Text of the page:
In our third report from ThousandEyes Connect, we review Alex Barerre’s presentation on rolling out monitoring to a diverse set of cloud-based applications. Alex, a Senior Systems Administrator at Oracle, joined us from Montana where he works on the Global Cloud Operations team to ensure that everything is running smoothly. The team is responsible for operating various cloud services, from IaaS (Compute, Storage) to PaaS (Java, Database, Messaging) and SaaS (CX, HR, ERP, SCM, EPM). When you include customer production sites that are hosted by Oracle, this adds up to hundreds of critical services to monitor. So how does Alex and his team do it?
Operations at Cloud Scale
Until recently, Oracle used an in-house monitoring system to measure availability of its services. That system was a single thread Python script that checked HTTP responses. As Alex puts it, “if we got a 500, we’d go, oh there’s an alert!”
The team started using ThousandEyes, gathering performance data of the various cloud services from Enterprise and Cloud Agents. Speaking about the change, Alex says, “it was great. We were able to get a lot of really useful data to help us mitigate issues and troubleshoot any problems on customer sites, down to a very granular level. ThousandEyes became the de facto monitoring service that we deploy across all cloud properties.” Alex explains that “as we increased scale, and worked to monitor additional cloud properties, it began to make sense to deploy it ourselves.”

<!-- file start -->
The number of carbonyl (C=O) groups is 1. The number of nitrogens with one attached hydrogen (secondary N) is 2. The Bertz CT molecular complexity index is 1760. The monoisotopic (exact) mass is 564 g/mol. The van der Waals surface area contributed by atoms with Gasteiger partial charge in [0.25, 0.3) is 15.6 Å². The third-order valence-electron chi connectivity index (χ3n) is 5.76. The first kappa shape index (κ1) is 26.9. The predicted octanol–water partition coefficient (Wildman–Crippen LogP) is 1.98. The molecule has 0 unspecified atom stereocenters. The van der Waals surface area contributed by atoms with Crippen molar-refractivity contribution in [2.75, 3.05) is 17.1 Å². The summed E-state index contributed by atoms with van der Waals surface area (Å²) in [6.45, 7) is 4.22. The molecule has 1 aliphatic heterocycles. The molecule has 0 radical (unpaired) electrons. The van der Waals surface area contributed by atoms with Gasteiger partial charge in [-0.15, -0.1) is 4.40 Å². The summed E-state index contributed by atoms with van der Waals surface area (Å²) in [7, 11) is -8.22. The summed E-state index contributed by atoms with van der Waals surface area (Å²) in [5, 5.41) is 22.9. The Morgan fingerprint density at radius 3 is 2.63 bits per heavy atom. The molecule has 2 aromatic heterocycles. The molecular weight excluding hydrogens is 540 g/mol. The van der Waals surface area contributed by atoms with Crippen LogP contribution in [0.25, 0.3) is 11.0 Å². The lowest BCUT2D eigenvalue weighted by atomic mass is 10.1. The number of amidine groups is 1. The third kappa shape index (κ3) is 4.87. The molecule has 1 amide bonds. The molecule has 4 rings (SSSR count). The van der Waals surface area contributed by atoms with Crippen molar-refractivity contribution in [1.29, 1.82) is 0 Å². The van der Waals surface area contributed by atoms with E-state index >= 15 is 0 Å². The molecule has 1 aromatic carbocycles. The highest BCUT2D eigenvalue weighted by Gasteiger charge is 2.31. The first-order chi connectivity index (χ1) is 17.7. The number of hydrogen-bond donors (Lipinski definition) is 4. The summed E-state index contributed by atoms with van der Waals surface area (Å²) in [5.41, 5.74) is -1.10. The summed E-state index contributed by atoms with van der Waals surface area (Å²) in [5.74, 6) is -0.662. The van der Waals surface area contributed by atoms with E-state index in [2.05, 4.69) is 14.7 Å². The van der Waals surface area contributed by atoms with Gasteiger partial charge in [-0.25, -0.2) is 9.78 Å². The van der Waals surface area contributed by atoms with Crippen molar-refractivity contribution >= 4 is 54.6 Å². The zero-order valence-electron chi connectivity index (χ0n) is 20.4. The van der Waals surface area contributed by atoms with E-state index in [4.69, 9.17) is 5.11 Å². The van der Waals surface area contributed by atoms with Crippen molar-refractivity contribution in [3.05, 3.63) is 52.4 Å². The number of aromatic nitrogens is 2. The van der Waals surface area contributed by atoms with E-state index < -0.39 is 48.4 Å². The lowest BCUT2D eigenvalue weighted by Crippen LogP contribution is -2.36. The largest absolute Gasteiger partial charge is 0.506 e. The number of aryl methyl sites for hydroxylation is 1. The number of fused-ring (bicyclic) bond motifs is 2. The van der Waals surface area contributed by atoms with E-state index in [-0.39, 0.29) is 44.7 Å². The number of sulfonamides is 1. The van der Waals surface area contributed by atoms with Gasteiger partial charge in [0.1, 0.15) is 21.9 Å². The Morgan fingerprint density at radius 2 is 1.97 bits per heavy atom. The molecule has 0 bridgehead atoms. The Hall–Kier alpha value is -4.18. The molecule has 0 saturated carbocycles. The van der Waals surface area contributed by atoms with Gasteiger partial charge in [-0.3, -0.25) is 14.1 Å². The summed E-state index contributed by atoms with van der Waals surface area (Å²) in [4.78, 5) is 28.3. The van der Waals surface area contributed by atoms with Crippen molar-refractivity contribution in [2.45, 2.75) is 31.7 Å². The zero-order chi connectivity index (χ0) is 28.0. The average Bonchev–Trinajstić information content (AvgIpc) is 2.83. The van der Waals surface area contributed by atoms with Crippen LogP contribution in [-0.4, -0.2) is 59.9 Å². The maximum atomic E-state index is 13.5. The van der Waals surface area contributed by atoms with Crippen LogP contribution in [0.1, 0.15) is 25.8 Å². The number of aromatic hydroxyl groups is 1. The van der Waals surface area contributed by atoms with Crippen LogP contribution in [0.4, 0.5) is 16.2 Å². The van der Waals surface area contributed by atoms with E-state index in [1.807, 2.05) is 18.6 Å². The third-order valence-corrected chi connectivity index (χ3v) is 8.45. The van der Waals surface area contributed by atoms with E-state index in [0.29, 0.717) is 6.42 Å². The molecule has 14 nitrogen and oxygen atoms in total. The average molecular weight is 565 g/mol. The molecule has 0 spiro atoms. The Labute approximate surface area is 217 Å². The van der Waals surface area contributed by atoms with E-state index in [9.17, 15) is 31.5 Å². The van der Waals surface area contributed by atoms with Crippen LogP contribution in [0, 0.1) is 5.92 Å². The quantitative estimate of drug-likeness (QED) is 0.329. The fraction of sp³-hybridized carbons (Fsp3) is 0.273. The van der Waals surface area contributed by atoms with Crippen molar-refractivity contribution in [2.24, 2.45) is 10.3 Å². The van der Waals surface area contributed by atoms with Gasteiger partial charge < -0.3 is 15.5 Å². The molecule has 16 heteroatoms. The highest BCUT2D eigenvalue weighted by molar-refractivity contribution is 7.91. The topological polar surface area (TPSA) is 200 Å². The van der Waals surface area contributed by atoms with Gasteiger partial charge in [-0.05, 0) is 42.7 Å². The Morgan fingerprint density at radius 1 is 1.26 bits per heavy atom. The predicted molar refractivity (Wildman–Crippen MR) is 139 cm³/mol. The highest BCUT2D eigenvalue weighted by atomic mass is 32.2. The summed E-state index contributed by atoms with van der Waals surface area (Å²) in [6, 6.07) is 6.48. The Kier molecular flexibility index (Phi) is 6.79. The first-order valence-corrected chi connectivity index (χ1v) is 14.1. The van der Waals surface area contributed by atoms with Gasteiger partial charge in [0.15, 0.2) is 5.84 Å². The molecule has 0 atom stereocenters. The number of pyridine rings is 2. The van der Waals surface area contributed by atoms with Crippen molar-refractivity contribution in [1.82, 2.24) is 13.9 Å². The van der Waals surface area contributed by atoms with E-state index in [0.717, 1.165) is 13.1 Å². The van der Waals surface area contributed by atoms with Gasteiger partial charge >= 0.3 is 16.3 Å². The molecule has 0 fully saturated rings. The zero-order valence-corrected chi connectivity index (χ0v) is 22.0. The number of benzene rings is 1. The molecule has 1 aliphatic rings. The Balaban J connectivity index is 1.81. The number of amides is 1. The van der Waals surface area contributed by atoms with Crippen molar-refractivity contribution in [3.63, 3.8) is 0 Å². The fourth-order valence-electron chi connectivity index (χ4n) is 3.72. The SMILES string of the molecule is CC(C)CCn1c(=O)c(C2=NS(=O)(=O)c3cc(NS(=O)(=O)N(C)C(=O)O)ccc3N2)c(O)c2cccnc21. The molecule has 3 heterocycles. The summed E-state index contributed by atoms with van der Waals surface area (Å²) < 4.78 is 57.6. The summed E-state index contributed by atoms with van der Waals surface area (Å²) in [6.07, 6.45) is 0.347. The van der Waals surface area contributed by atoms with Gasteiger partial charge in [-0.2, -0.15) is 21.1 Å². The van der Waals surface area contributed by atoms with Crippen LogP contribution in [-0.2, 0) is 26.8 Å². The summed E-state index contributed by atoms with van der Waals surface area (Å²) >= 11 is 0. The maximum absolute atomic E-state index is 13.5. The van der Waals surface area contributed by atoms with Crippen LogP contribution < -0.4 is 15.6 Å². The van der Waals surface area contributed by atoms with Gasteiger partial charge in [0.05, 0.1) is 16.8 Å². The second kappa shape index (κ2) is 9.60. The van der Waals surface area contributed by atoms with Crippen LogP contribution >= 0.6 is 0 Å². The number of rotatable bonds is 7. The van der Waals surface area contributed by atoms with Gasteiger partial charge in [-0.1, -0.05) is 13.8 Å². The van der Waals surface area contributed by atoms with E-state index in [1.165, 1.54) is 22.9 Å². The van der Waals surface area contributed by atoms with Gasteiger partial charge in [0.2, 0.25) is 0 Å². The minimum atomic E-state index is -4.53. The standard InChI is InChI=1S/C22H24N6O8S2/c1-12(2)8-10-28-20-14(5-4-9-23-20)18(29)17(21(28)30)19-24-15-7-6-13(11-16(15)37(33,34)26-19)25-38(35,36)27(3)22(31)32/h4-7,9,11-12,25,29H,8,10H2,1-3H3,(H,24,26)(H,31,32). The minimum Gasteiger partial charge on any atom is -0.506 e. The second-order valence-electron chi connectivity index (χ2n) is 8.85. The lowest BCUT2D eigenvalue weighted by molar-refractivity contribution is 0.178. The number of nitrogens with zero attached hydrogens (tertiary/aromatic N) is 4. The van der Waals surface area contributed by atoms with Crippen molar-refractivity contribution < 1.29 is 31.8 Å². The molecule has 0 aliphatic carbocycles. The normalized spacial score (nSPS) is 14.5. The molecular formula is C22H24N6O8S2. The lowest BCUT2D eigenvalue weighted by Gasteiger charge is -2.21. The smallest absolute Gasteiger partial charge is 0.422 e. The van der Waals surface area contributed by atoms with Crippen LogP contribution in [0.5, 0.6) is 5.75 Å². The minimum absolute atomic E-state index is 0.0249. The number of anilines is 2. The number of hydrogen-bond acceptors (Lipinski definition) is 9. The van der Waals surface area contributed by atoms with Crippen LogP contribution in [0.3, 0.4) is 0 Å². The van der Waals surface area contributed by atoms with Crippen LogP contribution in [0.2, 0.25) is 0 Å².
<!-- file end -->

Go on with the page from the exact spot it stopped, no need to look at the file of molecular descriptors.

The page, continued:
Alex is leading the build out of 16 clusters with 25 Enterprise Agents each, simulating traffic and monitoring performance from a set of global data centers. These clusters of agents are designed to monitor across the various Oracle cloud properties. The Enterprise Agents sit on Sun servers running Oracle Enterprise Linux; they don’t talk to the production management network on the back end because of the need to simulate end user traffic. They are deployed on the edge routers, in external vLANs, so they immediately exit the Oracle network. And Alex is deploying them fast; as of the morning of the talk, Alex’s timeline for deploying these clusters was reduced to 6 weeks.
The clusters that are deployed are already helping the Oracle Cloud Operations team maintain a high uptime, reduce MTTR and keep their customers happy. And they are popular with the operations teams for each of the cloud services, with utilization already oversubscribed for several of the clusters.